The Axle-pole or Sokshing (Tree of Life): The sokshing (not visible in the image), plays an important symbolic role in the stupa. It is usually the trunk of a sacred tree, often a cedar, and it becomes the central pole in the inside centre of the stupa. The symbolism of the sokshing is interpreted by the Vajradhatu Stupa Project as the "life-force pole, the central channel of the stupa's enlightenment energy" (from The Great Stupa of Dharmakaya Which Liberates Upon Seeing; see Resources section). The axle-pole symbolizes the 10 powers that the Buddha possessed. These powers are: clear thought, full karmic responsibility, meditative knowledge, perception of others' faculties, perception of others' mental inclinations, knowledge of others' mental faculties, knowledge of all paths, knowledge of all previous lives, knowledge of all deaths and rebirths, and knowledge of karmic cessation. There is a specifc process for the placement of the sokshing: it is recommended that its east direction while still growing, match the east direction inside the stupa after its placement. The preparation of the sokshing's surface includes carving, painting and other decorative elements, with mantras, sacred relics and treasures attached or inserted within. The stupa texts detail the position of the pillar in this way: its base is touching the fourth step of the Foundation and the top is touching the base of the moon disk.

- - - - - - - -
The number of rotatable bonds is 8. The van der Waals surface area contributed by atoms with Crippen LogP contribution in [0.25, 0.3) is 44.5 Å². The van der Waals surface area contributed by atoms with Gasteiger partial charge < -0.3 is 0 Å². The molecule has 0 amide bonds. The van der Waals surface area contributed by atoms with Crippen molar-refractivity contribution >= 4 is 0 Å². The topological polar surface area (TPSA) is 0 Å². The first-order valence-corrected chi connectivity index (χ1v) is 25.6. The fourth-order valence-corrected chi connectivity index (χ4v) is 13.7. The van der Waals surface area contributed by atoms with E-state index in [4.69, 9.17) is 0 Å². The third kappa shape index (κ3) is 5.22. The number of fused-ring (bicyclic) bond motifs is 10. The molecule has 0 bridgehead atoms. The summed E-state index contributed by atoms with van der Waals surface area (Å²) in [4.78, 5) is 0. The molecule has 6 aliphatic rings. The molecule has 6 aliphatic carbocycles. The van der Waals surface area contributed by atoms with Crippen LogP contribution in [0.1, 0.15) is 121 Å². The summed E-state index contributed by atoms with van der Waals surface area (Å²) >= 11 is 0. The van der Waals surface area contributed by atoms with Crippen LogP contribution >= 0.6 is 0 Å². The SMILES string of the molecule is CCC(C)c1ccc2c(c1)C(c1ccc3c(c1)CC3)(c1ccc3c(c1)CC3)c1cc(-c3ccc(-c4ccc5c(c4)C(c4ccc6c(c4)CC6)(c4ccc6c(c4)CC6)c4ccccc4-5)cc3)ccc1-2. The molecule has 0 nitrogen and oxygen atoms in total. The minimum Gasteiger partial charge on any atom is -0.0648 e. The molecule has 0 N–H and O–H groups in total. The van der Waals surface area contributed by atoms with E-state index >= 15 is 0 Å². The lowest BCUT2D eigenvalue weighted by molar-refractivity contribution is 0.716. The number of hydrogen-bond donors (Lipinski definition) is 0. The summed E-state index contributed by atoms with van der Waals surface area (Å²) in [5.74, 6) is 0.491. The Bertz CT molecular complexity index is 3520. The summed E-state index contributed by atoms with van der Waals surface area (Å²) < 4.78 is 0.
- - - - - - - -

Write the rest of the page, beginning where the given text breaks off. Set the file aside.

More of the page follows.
1 -  Throne / Foundation

The foundation represents the Body of the Buddha and the element of Earth. It provides the foundation upon which the virtues and practice of Body, Speech and Mind are represented.            

2 - The Four Immeasurables

The 4 individual steps including their sides and corners represent many Buddhist teachings which help the student develop Bodhicitta or awakened heart on the path to enlightenment. They include the following:

    1. The Four Immeasurables (Brahmavihāras; often called Divine Abidings): loving-kindness, compassion, sympathetic joy and equanimity.  
    2. The Four Foundations of Mindfulness: Body, Feeling, Mind, Objects of Mind/Phenomena.  The Buddha's teachings on mindfulness from the Anapanasati Sutra.